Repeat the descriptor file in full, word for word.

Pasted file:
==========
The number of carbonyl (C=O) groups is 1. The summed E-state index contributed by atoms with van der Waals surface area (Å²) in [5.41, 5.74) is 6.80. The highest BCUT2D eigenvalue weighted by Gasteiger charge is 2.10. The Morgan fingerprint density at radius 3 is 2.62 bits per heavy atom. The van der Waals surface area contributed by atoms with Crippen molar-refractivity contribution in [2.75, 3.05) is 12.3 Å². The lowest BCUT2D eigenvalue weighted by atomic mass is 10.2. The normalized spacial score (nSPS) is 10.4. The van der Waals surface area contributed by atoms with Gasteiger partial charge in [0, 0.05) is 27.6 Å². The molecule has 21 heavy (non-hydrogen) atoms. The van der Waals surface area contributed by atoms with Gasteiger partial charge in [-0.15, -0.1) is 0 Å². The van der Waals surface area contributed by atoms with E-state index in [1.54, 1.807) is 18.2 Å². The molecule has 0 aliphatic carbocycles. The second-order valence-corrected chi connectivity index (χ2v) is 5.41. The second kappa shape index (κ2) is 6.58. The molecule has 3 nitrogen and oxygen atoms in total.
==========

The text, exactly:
The number of carbonyl (C=O) groups is 1. The summed E-state index contributed by atoms with van der Waals surface area (Å²) in [5.41, 5.74) is 6.80. The highest BCUT2D eigenvalue weighted by Gasteiger charge is 2.10. The Morgan fingerprint density at radius 3 is 2.62 bits per heavy atom. The van der Waals surface area contributed by atoms with Crippen molar-refractivity contribution in [2.75, 3.05) is 12.3 Å². The lowest BCUT2D eigenvalue weighted by atomic mass is 10.2. The normalized spacial score (nSPS) is 10.4. The van der Waals surface area contributed by atoms with Gasteiger partial charge in [0, 0.05) is 27.6 Å². The molecule has 21 heavy (non-hydrogen) atoms. The van der Waals surface area contributed by atoms with Gasteiger partial charge in [-0.15, -0.1) is 0 Å². The van der Waals surface area contributed by atoms with E-state index in [1.54, 1.807) is 18.2 Å². The molecule has 0 aliphatic carbocycles. The second-order valence-corrected chi connectivity index (χ2v) is 5.41. The second kappa shape index (κ2) is 6.58. The molecule has 3 nitrogen and oxygen atoms in total.